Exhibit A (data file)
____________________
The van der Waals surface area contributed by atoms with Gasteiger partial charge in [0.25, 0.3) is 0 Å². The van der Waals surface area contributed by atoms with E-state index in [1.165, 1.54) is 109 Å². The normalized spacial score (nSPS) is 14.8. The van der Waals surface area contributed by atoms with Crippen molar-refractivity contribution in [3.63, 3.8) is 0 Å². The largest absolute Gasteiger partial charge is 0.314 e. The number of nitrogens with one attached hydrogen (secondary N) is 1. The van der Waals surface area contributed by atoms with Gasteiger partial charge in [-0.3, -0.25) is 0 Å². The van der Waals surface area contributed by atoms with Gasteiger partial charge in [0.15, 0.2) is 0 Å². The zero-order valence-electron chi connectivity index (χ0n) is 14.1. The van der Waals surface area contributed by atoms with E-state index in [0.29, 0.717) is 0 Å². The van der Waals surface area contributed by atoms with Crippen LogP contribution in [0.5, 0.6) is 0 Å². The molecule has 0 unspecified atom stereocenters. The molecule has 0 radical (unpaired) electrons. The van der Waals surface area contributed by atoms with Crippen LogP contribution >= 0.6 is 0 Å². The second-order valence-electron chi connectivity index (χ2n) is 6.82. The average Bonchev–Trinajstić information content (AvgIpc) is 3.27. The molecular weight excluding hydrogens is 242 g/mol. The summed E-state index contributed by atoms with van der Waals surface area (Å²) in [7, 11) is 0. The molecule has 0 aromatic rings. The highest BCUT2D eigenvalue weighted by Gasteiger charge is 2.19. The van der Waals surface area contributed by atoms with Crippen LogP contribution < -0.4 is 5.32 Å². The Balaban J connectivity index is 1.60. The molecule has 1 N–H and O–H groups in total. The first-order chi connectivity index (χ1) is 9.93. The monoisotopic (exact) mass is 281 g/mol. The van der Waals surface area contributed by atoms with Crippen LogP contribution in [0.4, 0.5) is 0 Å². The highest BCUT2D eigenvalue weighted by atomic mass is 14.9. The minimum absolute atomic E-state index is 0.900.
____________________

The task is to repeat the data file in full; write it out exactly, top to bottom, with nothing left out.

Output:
The van der Waals surface area contributed by atoms with Gasteiger partial charge in [0.25, 0.3) is 0 Å². The van der Waals surface area contributed by atoms with E-state index in [1.165, 1.54) is 109 Å². The normalized spacial score (nSPS) is 14.8. The van der Waals surface area contributed by atoms with Crippen molar-refractivity contribution in [3.63, 3.8) is 0 Å². The largest absolute Gasteiger partial charge is 0.314 e. The number of nitrogens with one attached hydrogen (secondary N) is 1. The van der Waals surface area contributed by atoms with Gasteiger partial charge in [-0.3, -0.25) is 0 Å². The van der Waals surface area contributed by atoms with Gasteiger partial charge in [0.15, 0.2) is 0 Å². The zero-order valence-electron chi connectivity index (χ0n) is 14.1. The van der Waals surface area contributed by atoms with E-state index in [0.29, 0.717) is 0 Å². The van der Waals surface area contributed by atoms with Crippen LogP contribution in [0.5, 0.6) is 0 Å². The molecule has 0 unspecified atom stereocenters. The molecule has 0 radical (unpaired) electrons. The van der Waals surface area contributed by atoms with Crippen LogP contribution >= 0.6 is 0 Å². The second-order valence-electron chi connectivity index (χ2n) is 6.82. The average Bonchev–Trinajstić information content (AvgIpc) is 3.27. The molecular weight excluding hydrogens is 242 g/mol. The summed E-state index contributed by atoms with van der Waals surface area (Å²) in [7, 11) is 0. The molecule has 0 aromatic rings. The highest BCUT2D eigenvalue weighted by Gasteiger charge is 2.19. The van der Waals surface area contributed by atoms with Crippen LogP contribution < -0.4 is 5.32 Å². The Balaban J connectivity index is 1.60. The molecule has 1 N–H and O–H groups in total. The first-order chi connectivity index (χ1) is 9.93. The monoisotopic (exact) mass is 281 g/mol. The van der Waals surface area contributed by atoms with Crippen LogP contribution in [0.4, 0.5) is 0 Å². The highest BCUT2D eigenvalue weighted by atomic mass is 14.9. The minimum absolute atomic E-state index is 0.900.